I'm 'down to the wire' in preparations to return to work. My R&R is done, and my work weeks are coming up in just a few hours. It's been an 'interesting' R&R this time around. The problems with the cabin heater, the broken fan belt on the tractor, confusion of coming home to a beautifully cleaned but rearranged house, and compelling need to find and train a new handler/caretaker complicated things considerably. This was compounded when my friend Kyle Belleque's flight was cancelled and then the Two Rivers 200 race postponed by a week.
On the other hand, I was able to get in a couple of nice training runs, one of which provided some important learning opportunities. This was one of those R&Rs that could drive a person crazy if s/he were unable to cope with unexpected events and a relatively high level of stress. I didn't get in a whole lot of "rest", but the "recreation" part was good - as was taking care of all those little issues in time, so I don't have to worry about things at home while trying to do my job.
Things are also down to the wire out on the Iditarod Trail, and one of the closest and most exciting I'rods we've seen in years. Dallas Seavey came into Elim, grabbed some gear and straw, and headed out very shortly thereafter, perhaps hoping to pressure Aliy Zirkle into changing her race plan. It was a nice try, but Aliy isn't the sort of woman to be flustered by the antics of a very young man. She settled in and gave her team their planned rest, which was wise. Dallas only traveled a couple of miles out of the village before settling his own team for their rest.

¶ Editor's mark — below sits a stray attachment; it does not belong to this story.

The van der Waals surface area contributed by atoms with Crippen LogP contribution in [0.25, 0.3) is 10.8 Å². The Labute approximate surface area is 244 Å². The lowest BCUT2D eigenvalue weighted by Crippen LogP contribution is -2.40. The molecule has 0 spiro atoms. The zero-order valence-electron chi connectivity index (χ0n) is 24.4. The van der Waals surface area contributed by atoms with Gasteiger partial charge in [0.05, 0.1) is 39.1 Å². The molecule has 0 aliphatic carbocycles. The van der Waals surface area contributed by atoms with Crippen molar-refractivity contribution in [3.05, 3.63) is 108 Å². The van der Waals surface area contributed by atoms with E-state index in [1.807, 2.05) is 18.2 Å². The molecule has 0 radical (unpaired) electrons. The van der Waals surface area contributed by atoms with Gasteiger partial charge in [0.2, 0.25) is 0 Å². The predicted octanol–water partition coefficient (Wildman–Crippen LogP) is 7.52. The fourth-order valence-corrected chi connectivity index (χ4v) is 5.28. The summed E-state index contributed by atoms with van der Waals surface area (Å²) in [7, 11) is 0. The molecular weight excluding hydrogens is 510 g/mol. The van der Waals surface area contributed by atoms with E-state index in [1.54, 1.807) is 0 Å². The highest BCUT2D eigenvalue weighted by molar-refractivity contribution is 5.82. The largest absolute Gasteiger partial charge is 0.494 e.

They must have been mixing things up between themselves out on the trail, as Dallas arrived in White Mountain for his mandatory 8 hour rest at 12:14 in the morning, and Aliy checked in at 1:25. Ramy Smyth must have been feeding his dogs rocket fuel, as he arrived at White Mountain at 2:17, less than an hour behind Aliy. We can expect each of these mushers to launch exactly on time, 8 hours after they arrived. This means that Dallas will hit the trail at 8:14 this morning, Aliy at 9:25 and Aaron at 10:17.
All of the teams will probably just blow through the last checkpoint at Safety to make the dash for the cash in Nome. There will probably be a winner in this race by the time I get off duty at 6:00 O'clock. It's possible I might even be able to watch the finish on television. That would be a rare treat. The question is - who will cross the finish line first.
Dallas came into White Mountain with an average speed of 5.7 miles per hour, but remember the average doesn't account for the time he spent camped just outside of Golovin, so his trail speed was probably faster. Aliy averaged 6.4 mph, which indicates that her team was probably a little slower than was Dallas. With only 70 miles of trail left to run, both teams and mushers starting out with a good, long rest and plenty of hot grub on board, this truly is coming down to a dash for the cash. We really could see a side by side sprint for the finish line, such as when Dick Mackey beat Rick Swenson literally by a nose - less than 1 second apart.
It is also possible for Ramy to move up a position. While he isn't likely to take over first place unless one of our leaders suffers a truly catastrophic misadventure, this IS a dog race, and anything can happen out there. Aaron clocked the fastest time between Elim and White Mountain, with an average speed of 6.26 mph.
For me, it's time to eat my breakfast and hit my own trail. I have no doubt I'll have more to write over the next couple of days.